A small economic growth spurt is forecast according to the Federal Reserve and a slew of economists for 2018.
Definitely construction and transport sector's growth rates have picked up - and pre-Great Recession history tells us this is a bellwether of better times. But on the other hand, too many economic elements are soft.
Take wages and salaries - historically the growth rate correlates with economic expansion. According the BEA income data, wages and salaries are currently growing at a rate about average for times of economic expansion (blue line in below graph). Unfortunately, BEA wages and salaries are heavily influenced by the upper quartile whose salaries rise significantly faster than the lower quartiles.
The BLS' Average Hourly Earnings of Production and Nonsupervisory Employees data set (red line on graph below) is currently at the highest year-over-year rate of growth since the end of the Great Recession. This upward trend began in October 2012. One might think this data set is primarily for manufacturing but it includes the service sector also. From FRED:
Nonsupervisory employees include those individuals in private, service-providing industries who are not above the working-supervisor level. This group includes individuals such as office and clerical workers, repairers, salespersons, operators, drivers, physicians, lawyers, accountants, nurses, social workers, research aides, teachers, drafters, photographers, beauticians, musicians, restaurant workers, custodial workers, attendants, line installers and repairers, laborers, janitors, guards, and other employees at similar occupational levels whose services are closely associated with those of the employees listed.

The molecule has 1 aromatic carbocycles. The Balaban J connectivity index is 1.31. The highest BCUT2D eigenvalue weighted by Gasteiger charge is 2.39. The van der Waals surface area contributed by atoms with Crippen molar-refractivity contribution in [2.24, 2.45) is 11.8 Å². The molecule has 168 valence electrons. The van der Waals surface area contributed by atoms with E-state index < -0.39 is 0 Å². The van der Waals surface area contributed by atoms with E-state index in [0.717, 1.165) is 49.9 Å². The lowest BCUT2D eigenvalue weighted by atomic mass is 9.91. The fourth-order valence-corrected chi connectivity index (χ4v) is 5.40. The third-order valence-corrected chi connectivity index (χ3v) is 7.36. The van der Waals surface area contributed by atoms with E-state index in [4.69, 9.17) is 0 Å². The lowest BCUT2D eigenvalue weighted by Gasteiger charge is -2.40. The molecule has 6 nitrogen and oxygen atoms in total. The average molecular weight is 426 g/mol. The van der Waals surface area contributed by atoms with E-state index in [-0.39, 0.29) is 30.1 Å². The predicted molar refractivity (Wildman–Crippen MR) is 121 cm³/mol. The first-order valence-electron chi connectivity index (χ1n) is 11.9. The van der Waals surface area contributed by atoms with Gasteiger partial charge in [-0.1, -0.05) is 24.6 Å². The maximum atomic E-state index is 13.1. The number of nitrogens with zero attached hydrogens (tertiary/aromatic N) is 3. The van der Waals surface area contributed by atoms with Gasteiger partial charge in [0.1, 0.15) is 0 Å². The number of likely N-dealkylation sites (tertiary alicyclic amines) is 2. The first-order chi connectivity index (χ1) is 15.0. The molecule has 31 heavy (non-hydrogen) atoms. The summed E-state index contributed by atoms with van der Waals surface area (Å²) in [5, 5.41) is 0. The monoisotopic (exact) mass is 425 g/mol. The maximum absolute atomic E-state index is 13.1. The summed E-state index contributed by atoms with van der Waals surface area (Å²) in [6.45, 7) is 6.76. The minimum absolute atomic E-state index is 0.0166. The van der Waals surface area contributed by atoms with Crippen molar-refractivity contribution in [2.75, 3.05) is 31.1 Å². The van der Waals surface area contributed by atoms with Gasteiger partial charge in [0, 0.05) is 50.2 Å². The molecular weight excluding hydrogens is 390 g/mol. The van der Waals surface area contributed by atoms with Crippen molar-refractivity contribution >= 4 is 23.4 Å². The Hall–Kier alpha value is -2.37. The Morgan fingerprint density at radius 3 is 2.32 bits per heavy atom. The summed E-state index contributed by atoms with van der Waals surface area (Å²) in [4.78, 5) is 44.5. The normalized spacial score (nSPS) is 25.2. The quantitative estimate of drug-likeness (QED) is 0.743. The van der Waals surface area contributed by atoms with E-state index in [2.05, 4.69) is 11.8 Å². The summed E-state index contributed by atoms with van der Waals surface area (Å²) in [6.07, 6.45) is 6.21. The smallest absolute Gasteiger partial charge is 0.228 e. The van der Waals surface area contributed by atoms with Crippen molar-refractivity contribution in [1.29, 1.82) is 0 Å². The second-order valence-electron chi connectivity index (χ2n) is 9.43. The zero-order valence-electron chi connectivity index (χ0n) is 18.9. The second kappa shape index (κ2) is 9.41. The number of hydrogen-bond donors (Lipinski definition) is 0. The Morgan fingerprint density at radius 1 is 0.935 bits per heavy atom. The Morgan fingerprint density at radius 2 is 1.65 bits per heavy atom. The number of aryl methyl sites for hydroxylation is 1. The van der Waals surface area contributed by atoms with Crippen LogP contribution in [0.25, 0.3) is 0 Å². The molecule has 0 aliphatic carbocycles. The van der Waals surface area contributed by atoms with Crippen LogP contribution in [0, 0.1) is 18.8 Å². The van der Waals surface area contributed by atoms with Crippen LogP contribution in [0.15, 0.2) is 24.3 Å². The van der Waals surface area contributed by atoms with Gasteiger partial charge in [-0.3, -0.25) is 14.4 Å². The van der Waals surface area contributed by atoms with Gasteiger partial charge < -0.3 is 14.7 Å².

This BLS Average Hourly Earnings of Production and Nonsupervisory Employees data set should provide a good picture of what the lower and middle quartiles are seeing in terms of wage and salary growth.
But the data discussed so far ignores inflation which is currently at a six year high - but it still is about the average seen since 1990. Inflation eats wage growth. The yellow line on the above graph shows real earnings growth - and one can notice that the year-over-year growth rate is currently far from excellent. How can the lower quartiles of the economy expand spending when their paycheck is not keeping up with inflation.
When one believes economic growth is improving, it is not a stretch to believe it is a positive dynamic for the markets. But with median wage growth and inflation growing about the same rate - it is highly improbable that a consumer driven economy can accelerate.
Other Economic News this Week:
The Econintersect Economic Index for June 2018 improvement cycle continues and remains well into territory associated with normal expansions. There are continuing warning signs of consumer over-consumption, as well as a degrading relationship between retail sales and employment.